(f) Group sponsored loans have a unique feature (sometimes). I prefer to bid on loans where the group leader bids prior to me. That shows me that he/she has confidence in the borrower and feels that the borrower presents a decent risk-reward. Warning: Some group leaders (GL's) autobid on loans for their group. This has less value to me. In these cases I still view the loans favorably. However, I bid w/ narrower % rate spreads b/c I'm somewhat suspicious of the quality of the vetting. Using narrow % rate spreads also allows the lender to more easily bail out of a loan when they see that the GL is no longer bidding. By doing this you have more control and can take action when you see that the GL no longer feels that the loan market rate is no longer a suitable risk-reward proposition.

(g) Use the "I buy ugly houses" lending strategy to get superior risk-reward loans. Here's my post on the strategy.

(h) In my humble opinion, the following credit grades are roughly equal: AA, A, B, C, D. If you look at each Prosper loan performance data. The delinquency rates on these loans all fall within a range of 3-4%. These are very narrow delinquency rates. Thus, you must ask yourself why not bid on the "D" rated individual. You only have a 1% (est.) credit default risk but a roughly an 8% greater interest rate.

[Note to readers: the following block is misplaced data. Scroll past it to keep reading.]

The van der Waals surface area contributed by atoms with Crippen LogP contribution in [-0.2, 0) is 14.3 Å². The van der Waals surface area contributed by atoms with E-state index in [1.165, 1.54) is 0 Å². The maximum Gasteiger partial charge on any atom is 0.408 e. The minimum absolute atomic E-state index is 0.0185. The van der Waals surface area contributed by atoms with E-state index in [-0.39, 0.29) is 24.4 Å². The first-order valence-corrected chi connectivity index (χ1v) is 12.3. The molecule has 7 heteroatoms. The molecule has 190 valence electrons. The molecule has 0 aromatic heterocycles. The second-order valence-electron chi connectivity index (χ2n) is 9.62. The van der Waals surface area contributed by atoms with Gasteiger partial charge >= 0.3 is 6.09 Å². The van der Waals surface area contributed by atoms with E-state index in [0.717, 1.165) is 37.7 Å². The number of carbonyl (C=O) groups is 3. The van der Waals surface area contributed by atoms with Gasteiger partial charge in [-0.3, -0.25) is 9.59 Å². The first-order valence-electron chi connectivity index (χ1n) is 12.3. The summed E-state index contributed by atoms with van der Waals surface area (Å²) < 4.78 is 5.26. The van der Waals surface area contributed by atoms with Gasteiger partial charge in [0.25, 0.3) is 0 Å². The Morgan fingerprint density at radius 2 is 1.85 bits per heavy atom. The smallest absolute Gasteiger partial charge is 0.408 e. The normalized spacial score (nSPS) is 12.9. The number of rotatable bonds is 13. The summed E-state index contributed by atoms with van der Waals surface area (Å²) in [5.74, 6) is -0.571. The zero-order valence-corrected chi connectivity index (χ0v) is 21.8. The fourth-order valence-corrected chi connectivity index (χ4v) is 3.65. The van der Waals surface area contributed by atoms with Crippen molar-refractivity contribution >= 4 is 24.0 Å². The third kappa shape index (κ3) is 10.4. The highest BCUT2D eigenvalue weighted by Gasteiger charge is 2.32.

(i) The key to identifying and bidding on any loan is looking for what I consider an inflection point. Has the person turned the corner from a credit disaster and is well on their way to financial bliss. Or, are they an "AA" rated individual with a $7600/month mortgage note in California and have depleted their savings?

(j) Consider the implications of the pictures or the absence thereof. Also consider whether or not their decision to autofund is based on desperation or some other reason. For further comments see my postings on the subject (posting one, posting two). Warning: Postings "one" and "two" are not necessarily ground truth. They’re merely observations with an element of conjecture thrown in.

Money Management:

(a) Don't make large lump sum deposits into your Prosper account. Doing so only precludes you from collecting interest on that money in your banking account. Instead it's best to making multiple transfers each week. Keep in mind that 3pm PST is the deadline for submitting transfer requests. Requests submitted after this time incurs an extra day of processing.

(b) To get an idea of the best time for bank transfers, you may want to read my post on the subject.

(c) For Small Budget Lenders: If you have a small budget, you can make deposits of as little as $25 (recently reduced from $50). Recommend making $25 deposits when your cash balance and payments in transit add up to $25. This will allow you to have a full $50 to bid in about four or five days.


(a) Don't join a group unless you have a need to borrow money. You can get any of the group rewards as a lender.

Advanced Search Filters:

(a) Recommend you set up loan search filters in roughly the same manner I outline in paragraph "3" of the following tips post. I still follow the filter strategy mentioned in this post with one main exception. I now bid on loans with DTI's as high as 60% if:
1) they rent
2) their spouse or life mate contributes significantly to household expenses
3) they own or owe on a mortgage but have significant equity (50% or better) that can be tapped in an emergency.